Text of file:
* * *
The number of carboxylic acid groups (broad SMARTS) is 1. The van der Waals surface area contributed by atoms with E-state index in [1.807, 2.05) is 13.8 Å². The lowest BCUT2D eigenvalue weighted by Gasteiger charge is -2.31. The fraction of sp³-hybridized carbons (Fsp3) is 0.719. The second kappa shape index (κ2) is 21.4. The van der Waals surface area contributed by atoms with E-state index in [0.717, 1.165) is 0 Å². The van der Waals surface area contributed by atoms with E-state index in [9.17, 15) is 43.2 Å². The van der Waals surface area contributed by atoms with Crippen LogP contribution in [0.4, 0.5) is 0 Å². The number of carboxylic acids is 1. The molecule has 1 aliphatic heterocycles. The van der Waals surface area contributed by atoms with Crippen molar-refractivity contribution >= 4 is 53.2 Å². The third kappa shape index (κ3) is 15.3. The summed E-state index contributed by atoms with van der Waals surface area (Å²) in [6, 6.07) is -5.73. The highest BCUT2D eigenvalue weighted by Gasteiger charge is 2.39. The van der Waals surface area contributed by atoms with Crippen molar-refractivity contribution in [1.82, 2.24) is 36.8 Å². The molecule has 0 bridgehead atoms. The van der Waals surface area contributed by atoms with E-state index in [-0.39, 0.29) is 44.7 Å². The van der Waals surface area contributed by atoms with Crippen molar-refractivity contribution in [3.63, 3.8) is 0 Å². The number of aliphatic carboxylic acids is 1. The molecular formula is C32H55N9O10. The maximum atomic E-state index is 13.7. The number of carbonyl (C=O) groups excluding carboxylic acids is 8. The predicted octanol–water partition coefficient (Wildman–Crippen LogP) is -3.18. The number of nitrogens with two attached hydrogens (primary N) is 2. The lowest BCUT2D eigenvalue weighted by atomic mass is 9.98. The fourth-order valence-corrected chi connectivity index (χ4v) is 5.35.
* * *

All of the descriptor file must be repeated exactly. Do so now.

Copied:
The number of carboxylic acid groups (broad SMARTS) is 1. The van der Waals surface area contributed by atoms with E-state index in [1.807, 2.05) is 13.8 Å². The lowest BCUT2D eigenvalue weighted by Gasteiger charge is -2.31. The fraction of sp³-hybridized carbons (Fsp3) is 0.719. The second kappa shape index (κ2) is 21.4. The van der Waals surface area contributed by atoms with E-state index in [0.717, 1.165) is 0 Å². The van der Waals surface area contributed by atoms with E-state index in [9.17, 15) is 43.2 Å². The van der Waals surface area contributed by atoms with Crippen LogP contribution in [0.4, 0.5) is 0 Å². The number of carboxylic acids is 1. The molecule has 1 aliphatic heterocycles. The van der Waals surface area contributed by atoms with Crippen molar-refractivity contribution >= 4 is 53.2 Å². The third kappa shape index (κ3) is 15.3. The summed E-state index contributed by atoms with van der Waals surface area (Å²) in [6, 6.07) is -5.73. The highest BCUT2D eigenvalue weighted by Gasteiger charge is 2.39. The van der Waals surface area contributed by atoms with Crippen molar-refractivity contribution in [1.82, 2.24) is 36.8 Å². The molecule has 0 bridgehead atoms. The van der Waals surface area contributed by atoms with E-state index in [-0.39, 0.29) is 44.7 Å². The van der Waals surface area contributed by atoms with Crippen molar-refractivity contribution in [3.63, 3.8) is 0 Å². The number of aliphatic carboxylic acids is 1. The molecular formula is C32H55N9O10. The maximum atomic E-state index is 13.7. The number of carbonyl (C=O) groups excluding carboxylic acids is 8. The predicted octanol–water partition coefficient (Wildman–Crippen LogP) is -3.18. The number of nitrogens with two attached hydrogens (primary N) is 2. The lowest BCUT2D eigenvalue weighted by atomic mass is 9.98. The fourth-order valence-corrected chi connectivity index (χ4v) is 5.35.